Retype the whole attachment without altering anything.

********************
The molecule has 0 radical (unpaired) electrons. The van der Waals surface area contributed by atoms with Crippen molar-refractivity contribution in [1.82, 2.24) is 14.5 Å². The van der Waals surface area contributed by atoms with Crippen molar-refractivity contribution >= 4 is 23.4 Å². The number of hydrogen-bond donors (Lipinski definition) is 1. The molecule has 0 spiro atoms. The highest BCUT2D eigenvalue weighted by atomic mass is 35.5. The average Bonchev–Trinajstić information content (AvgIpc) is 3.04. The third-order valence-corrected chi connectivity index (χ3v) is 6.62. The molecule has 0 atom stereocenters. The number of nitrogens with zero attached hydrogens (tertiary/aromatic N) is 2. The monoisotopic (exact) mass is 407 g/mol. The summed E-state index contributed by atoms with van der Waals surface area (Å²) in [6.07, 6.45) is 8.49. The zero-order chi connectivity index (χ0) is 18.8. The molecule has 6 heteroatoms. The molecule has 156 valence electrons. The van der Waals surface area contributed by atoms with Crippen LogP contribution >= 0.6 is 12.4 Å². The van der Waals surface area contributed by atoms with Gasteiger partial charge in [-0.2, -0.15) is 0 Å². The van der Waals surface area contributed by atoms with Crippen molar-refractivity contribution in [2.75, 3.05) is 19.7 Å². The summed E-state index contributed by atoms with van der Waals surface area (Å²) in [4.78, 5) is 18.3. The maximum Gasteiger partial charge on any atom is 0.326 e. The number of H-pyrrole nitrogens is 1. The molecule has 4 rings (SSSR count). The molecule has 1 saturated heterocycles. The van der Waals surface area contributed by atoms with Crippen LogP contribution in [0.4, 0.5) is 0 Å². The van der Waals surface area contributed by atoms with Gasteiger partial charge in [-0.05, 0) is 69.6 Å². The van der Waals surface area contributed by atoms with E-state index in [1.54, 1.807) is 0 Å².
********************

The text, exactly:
The molecule has 0 radical (unpaired) electrons. The van der Waals surface area contributed by atoms with Crippen molar-refractivity contribution in [1.82, 2.24) is 14.5 Å². The van der Waals surface area contributed by atoms with Crippen molar-refractivity contribution >= 4 is 23.4 Å². The number of hydrogen-bond donors (Lipinski definition) is 1. The molecule has 0 spiro atoms. The highest BCUT2D eigenvalue weighted by atomic mass is 35.5. The average Bonchev–Trinajstić information content (AvgIpc) is 3.04. The third-order valence-corrected chi connectivity index (χ3v) is 6.62. The molecule has 0 atom stereocenters. The number of nitrogens with zero attached hydrogens (tertiary/aromatic N) is 2. The monoisotopic (exact) mass is 407 g/mol. The summed E-state index contributed by atoms with van der Waals surface area (Å²) in [6.07, 6.45) is 8.49. The zero-order chi connectivity index (χ0) is 18.8. The molecule has 6 heteroatoms. The molecule has 156 valence electrons. The van der Waals surface area contributed by atoms with Crippen LogP contribution >= 0.6 is 12.4 Å². The van der Waals surface area contributed by atoms with Gasteiger partial charge in [-0.2, -0.15) is 0 Å². The van der Waals surface area contributed by atoms with Crippen molar-refractivity contribution in [2.75, 3.05) is 19.7 Å². The summed E-state index contributed by atoms with van der Waals surface area (Å²) in [4.78, 5) is 18.3. The maximum Gasteiger partial charge on any atom is 0.326 e. The number of H-pyrrole nitrogens is 1. The molecule has 4 rings (SSSR count). The molecule has 1 saturated heterocycles. The van der Waals surface area contributed by atoms with Crippen LogP contribution in [0.4, 0.5) is 0 Å². The van der Waals surface area contributed by atoms with Gasteiger partial charge in [-0.05, 0) is 69.6 Å². The van der Waals surface area contributed by atoms with E-state index in [1.54, 1.807) is 0 Å².